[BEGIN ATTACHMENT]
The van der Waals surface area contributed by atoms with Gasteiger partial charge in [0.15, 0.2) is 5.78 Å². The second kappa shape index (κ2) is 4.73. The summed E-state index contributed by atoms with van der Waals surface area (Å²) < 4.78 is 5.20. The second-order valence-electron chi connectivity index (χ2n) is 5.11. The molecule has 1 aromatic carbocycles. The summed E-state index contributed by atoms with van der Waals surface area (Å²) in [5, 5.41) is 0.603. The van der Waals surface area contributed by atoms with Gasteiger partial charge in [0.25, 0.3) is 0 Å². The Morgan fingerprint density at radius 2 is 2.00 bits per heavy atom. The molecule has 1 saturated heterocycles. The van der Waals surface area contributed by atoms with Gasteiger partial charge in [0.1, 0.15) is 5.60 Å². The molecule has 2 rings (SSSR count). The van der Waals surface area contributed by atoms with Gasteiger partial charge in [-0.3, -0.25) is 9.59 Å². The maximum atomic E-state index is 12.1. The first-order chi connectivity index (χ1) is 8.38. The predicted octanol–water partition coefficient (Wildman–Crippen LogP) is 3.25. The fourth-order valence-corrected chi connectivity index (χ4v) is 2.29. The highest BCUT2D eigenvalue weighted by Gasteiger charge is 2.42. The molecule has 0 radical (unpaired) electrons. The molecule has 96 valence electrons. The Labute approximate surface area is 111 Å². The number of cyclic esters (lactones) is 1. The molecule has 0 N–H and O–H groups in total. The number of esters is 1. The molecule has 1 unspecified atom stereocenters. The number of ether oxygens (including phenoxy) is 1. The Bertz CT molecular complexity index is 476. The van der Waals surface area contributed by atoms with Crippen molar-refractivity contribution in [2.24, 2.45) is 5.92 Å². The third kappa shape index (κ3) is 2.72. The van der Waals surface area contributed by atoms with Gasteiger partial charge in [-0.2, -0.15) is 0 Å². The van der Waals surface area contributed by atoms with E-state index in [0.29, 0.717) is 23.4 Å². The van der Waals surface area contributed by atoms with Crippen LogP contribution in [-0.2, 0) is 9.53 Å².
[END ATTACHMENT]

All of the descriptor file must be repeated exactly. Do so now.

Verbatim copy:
The van der Waals surface area contributed by atoms with Gasteiger partial charge in [0.15, 0.2) is 5.78 Å². The second kappa shape index (κ2) is 4.73. The summed E-state index contributed by atoms with van der Waals surface area (Å²) < 4.78 is 5.20. The second-order valence-electron chi connectivity index (χ2n) is 5.11. The molecule has 1 aromatic carbocycles. The summed E-state index contributed by atoms with van der Waals surface area (Å²) in [5, 5.41) is 0.603. The van der Waals surface area contributed by atoms with Gasteiger partial charge in [0.25, 0.3) is 0 Å². The Morgan fingerprint density at radius 2 is 2.00 bits per heavy atom. The molecule has 1 saturated heterocycles. The van der Waals surface area contributed by atoms with Gasteiger partial charge in [0.1, 0.15) is 5.60 Å². The molecule has 2 rings (SSSR count). The van der Waals surface area contributed by atoms with Gasteiger partial charge in [-0.3, -0.25) is 9.59 Å². The maximum atomic E-state index is 12.1. The first-order chi connectivity index (χ1) is 8.38. The predicted octanol–water partition coefficient (Wildman–Crippen LogP) is 3.25. The fourth-order valence-corrected chi connectivity index (χ4v) is 2.29. The highest BCUT2D eigenvalue weighted by Gasteiger charge is 2.42. The molecule has 0 radical (unpaired) electrons. The molecule has 96 valence electrons. The Labute approximate surface area is 111 Å². The number of cyclic esters (lactones) is 1. The molecule has 0 N–H and O–H groups in total. The number of esters is 1. The molecule has 1 unspecified atom stereocenters. The number of ether oxygens (including phenoxy) is 1. The Bertz CT molecular complexity index is 476. The van der Waals surface area contributed by atoms with Crippen molar-refractivity contribution in [2.24, 2.45) is 5.92 Å². The third kappa shape index (κ3) is 2.72. The van der Waals surface area contributed by atoms with Gasteiger partial charge in [-0.2, -0.15) is 0 Å². The van der Waals surface area contributed by atoms with E-state index in [0.29, 0.717) is 23.4 Å². The van der Waals surface area contributed by atoms with Crippen LogP contribution in [-0.2, 0) is 9.53 Å².